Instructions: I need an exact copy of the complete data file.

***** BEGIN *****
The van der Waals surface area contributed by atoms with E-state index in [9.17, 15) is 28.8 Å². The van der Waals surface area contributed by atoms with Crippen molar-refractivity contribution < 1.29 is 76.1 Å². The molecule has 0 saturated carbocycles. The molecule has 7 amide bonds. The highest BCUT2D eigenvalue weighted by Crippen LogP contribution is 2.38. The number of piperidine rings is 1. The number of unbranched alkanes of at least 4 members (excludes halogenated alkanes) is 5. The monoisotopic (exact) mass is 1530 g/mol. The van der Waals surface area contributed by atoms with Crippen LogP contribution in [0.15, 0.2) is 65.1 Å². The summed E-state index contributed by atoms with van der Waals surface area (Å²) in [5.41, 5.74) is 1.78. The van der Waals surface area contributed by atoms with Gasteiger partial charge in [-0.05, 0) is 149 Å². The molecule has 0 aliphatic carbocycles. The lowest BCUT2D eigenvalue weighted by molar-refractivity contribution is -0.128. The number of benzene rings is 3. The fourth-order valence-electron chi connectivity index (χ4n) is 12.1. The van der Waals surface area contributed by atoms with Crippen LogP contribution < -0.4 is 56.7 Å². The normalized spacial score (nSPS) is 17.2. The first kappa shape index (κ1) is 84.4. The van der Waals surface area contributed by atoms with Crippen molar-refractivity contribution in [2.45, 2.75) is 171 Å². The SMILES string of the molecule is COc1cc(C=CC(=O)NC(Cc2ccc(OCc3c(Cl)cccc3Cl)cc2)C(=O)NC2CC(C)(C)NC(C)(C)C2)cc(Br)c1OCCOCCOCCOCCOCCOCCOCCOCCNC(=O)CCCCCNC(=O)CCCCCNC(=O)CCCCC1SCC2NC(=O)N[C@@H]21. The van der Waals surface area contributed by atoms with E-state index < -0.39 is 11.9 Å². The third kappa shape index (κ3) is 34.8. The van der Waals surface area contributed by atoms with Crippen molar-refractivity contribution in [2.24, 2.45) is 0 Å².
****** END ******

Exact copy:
The van der Waals surface area contributed by atoms with E-state index in [9.17, 15) is 28.8 Å². The van der Waals surface area contributed by atoms with Crippen molar-refractivity contribution < 1.29 is 76.1 Å². The molecule has 0 saturated carbocycles. The molecule has 7 amide bonds. The highest BCUT2D eigenvalue weighted by Crippen LogP contribution is 2.38. The number of piperidine rings is 1. The number of unbranched alkanes of at least 4 members (excludes halogenated alkanes) is 5. The monoisotopic (exact) mass is 1530 g/mol. The van der Waals surface area contributed by atoms with Crippen LogP contribution in [0.15, 0.2) is 65.1 Å². The summed E-state index contributed by atoms with van der Waals surface area (Å²) in [5.41, 5.74) is 1.78. The van der Waals surface area contributed by atoms with Gasteiger partial charge in [-0.05, 0) is 149 Å². The molecule has 0 aliphatic carbocycles. The lowest BCUT2D eigenvalue weighted by molar-refractivity contribution is -0.128. The number of benzene rings is 3. The fourth-order valence-electron chi connectivity index (χ4n) is 12.1. The van der Waals surface area contributed by atoms with Crippen LogP contribution < -0.4 is 56.7 Å². The normalized spacial score (nSPS) is 17.2. The first kappa shape index (κ1) is 84.4. The van der Waals surface area contributed by atoms with Crippen molar-refractivity contribution in [2.45, 2.75) is 171 Å². The SMILES string of the molecule is COc1cc(C=CC(=O)NC(Cc2ccc(OCc3c(Cl)cccc3Cl)cc2)C(=O)NC2CC(C)(C)NC(C)(C)C2)cc(Br)c1OCCOCCOCCOCCOCCOCCOCCOCCNC(=O)CCCCCNC(=O)CCCCCNC(=O)CCCCC1SCC2NC(=O)N[C@@H]21. The van der Waals surface area contributed by atoms with E-state index < -0.39 is 11.9 Å². The third kappa shape index (κ3) is 34.8. The van der Waals surface area contributed by atoms with Crippen molar-refractivity contribution in [2.24, 2.45) is 0 Å².